Transition Culture, 2 November 2012
We are talking here at best a steady-state economy. The analysis that I and colleagues in the Tyndall Centre have undertaken would suggest there probably has to be a reduction in our consumption and an economic contraction.

Study: Predicted 6ºC Rise by 2100 Should End "Business as Usual"
Common Dreams, November 5, 2012
'This isn't about shock tactics, it's simple maths' says global accounting firm.
We’re Headed To 11°F Warming And Even 7°F Requires ‘Nearly Quadrupling The Current Rate Of Decarbonisation’

07 November 2012

Did climate change contribute to Sandy? Yes

Dr Bob Corell, Dr Jeff Masters and Dr Kevin Trenberth, Politico, November 5, 2012

As Hurricane Sandy battered the East Coast this week, meteorologists and climate scientists were repeatedly asked to explain what role climate change played in amplifying the storm.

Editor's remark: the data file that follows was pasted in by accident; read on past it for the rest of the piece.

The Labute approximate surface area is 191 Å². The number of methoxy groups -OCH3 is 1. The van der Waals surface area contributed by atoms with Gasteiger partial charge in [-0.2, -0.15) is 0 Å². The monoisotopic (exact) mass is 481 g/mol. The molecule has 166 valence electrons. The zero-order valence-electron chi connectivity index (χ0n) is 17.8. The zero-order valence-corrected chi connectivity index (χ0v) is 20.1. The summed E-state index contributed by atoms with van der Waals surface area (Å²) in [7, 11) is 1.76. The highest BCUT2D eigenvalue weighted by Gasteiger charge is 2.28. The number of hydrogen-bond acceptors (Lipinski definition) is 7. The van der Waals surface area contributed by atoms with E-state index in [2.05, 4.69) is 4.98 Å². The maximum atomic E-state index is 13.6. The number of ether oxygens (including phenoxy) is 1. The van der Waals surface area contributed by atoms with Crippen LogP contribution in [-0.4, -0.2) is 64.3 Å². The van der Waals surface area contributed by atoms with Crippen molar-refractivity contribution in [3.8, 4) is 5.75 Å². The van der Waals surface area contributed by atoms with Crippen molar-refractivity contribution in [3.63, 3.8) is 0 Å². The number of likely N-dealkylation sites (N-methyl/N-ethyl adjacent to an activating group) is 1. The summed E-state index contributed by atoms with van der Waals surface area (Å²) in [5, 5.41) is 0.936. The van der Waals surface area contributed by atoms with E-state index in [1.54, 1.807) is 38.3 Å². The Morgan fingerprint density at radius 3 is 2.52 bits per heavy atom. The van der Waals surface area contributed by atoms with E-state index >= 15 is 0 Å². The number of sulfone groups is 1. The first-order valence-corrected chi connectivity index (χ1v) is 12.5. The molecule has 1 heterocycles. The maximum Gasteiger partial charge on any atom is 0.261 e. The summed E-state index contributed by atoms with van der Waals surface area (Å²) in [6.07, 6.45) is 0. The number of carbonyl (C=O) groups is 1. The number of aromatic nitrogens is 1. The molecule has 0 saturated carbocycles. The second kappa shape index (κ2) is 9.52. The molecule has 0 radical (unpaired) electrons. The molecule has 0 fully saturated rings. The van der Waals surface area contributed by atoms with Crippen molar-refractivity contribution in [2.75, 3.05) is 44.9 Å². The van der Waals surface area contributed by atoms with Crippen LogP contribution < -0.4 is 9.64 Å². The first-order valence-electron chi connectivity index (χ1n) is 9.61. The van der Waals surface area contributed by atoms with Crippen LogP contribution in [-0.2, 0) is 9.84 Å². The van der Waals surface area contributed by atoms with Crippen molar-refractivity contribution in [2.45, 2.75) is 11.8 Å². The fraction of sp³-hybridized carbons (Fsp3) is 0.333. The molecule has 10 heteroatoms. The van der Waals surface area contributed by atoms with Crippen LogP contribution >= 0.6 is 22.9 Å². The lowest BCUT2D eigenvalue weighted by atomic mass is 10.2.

We did our best to answer: We know that a warming climate puts more energy into storms, including hurricanes, loading them with more rainfall and the stronger winds pushing more of a storm surge. That makes flooding more likely. We also know that storm surge now rides higher on sea levels that have risen over the last century due to global warming, amplifying losses where the surge strikes. On the stretch of the Atlantic Coast that spans from Norfolk to Boston, sea levels have been rising four times faster than the global average.
     Overall, we know that climate change has stacked the deck so that this kind of event happens more frequently. That answer, however, prompts a deeper, more unsettling question that many want to know: is climate change worsening some recent extreme weather events like super storm Sandy?

05 November 2012

A storm of stupidity? Sandy, evidence and climate change